I use a Festool TS 55 to cut as many kerfs as I can exactly half way through my front leg half lap as possible.Then it is a matter of popping the bulk of the material loose with a chisel and my THOR mallet. I then clean up the edges of the joint with a rabbit plane and then a bench plane for the center portion. Lay the blank back on the board in the same spot and put the back leg into the joint and transfer where the corresponding lap joint occurs and repeat the letting in procedure. Now put the joint together and lay the hopefully X shaped assembly on the layout board in the correct spot. The top and bottom edge of the board gives you the line to cut the legs to length!

This is where I am in the process, we will do the top braces and bottom skis next post. If you are building this bench I am dying to see your progress. So please, please send me photos and I will post hem here. "The Schwarz" looks in on the blog occasionally  so if you want to show him what us nobodies can do........

Wednesday, April 28, 2010

It's About Time !!!!

After a lengthy and unexpected hiatus due to an unusual influx of projects at my day job, as well as my over the top involvement in South Asheville's Little League program. Posts will now resume on this site. I apologize for the lengthy delay in posting the next Joinery Bench installment, but rest assured you can expect it in the next couple of days. (As soon as I rifle through the sixty or so photos for that post!) Ciao!

Monday, March 29, 2010

The Joinery Bench Part : IV

So over the weekend I finished dovetailing the apron assembly, put in the dog holes and attached the apron to the top as seen in this photo. This is what your top and apron assembly should look like.I drilled the dog holes in a configuration that best suites my needs, feel free to put them anywhere you like, just be sure not to put one in line of where your vise screws will be installed. You can wait until the vise hardware and chop are installed to drill the holes. I like to start the 3/4" dog holes with a plunge router and finish them with a forstener bit.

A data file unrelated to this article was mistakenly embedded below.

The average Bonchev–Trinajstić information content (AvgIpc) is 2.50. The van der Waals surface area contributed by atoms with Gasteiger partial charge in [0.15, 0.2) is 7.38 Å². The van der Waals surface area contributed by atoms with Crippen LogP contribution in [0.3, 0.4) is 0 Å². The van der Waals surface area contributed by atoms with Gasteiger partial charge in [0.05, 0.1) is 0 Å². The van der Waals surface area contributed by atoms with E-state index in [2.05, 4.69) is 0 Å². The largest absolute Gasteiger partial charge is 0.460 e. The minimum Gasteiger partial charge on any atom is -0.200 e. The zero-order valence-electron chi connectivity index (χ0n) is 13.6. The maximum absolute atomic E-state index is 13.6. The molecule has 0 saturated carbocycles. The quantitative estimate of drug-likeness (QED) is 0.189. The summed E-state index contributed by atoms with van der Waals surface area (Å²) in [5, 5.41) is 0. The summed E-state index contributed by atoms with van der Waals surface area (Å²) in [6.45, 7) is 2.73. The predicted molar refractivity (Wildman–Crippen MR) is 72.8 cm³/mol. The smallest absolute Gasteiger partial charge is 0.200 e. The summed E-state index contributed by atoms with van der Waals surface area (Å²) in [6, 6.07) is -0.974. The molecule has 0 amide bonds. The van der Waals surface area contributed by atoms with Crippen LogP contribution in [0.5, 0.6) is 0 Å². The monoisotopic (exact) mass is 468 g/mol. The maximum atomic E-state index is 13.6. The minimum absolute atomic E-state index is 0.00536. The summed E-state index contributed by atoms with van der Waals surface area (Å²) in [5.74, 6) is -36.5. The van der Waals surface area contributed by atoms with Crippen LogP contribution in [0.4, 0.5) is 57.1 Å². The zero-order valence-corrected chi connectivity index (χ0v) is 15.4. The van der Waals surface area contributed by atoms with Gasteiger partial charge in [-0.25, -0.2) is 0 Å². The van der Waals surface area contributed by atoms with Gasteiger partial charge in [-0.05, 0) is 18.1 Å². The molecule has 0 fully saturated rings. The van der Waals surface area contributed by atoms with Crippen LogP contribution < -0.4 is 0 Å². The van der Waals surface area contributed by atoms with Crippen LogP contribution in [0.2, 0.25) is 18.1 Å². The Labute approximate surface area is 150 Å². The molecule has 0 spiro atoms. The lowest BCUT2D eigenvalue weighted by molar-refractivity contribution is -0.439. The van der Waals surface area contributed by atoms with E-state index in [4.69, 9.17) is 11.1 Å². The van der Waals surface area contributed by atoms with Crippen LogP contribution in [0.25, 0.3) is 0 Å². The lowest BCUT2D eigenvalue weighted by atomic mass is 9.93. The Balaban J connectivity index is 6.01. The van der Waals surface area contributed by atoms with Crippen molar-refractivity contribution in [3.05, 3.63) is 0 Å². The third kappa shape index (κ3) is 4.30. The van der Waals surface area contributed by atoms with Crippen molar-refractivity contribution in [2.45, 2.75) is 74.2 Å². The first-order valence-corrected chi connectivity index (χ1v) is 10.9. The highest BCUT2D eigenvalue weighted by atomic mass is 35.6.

Now, if you look at the next pic you can see that I attached the apron to the top with a liberal amount of Miller Dowel pins. If you have never used them you are missing out. They are stepped dowels with a matching stepped drill bit and are very strong when installed with glue. I like to layout mine in a decorative pattern usually starting 1 1/2" from the ends, then the middle, then half the distance to the outer pegs, then half again and so on. Just don't be afraid that you are using too many, there is no such thing as too many. I also like to use a contrasting wood but all I had on hand was Oak, so that's what I used. While the dowels come in three sizes, I used the Mini X for the  apron, although the 1X would do just as well.


That is it for today. My next post will be on laying out and cutting the leg angles, which I just came upstairs from cutting and photographing the first leg assembly. I will try to get that to you ASAP, but I  am under the gun as this is the actual bench that will be at Asheville Hardware which will be used to take orders from. I also am dong a hand cut dovetail demo at the grand reopening on Friday April 2nd and would like to use the new bench. No pressure though!

Monday, March 22, 2010

The Joinery Bench Part III : Apron Assembly

I could not wait for the votes so I am doing the apron with dovetails. You can use dowels, box joints, or even just simple miters. The objective is to run the front apron across your width ( which should be roughly 36") and return your sides along the depth of the top and beyond to 24".Then directly behind and attatched to the top is the fourth wall of the tool tray, just cut to fit in between the two 24" sides and fasten from the outside with your method of choice. ( Those I will dowel peg in)

So here are some pics of some of (one) the dovetailling and where the mid apron for the tool tray intersects!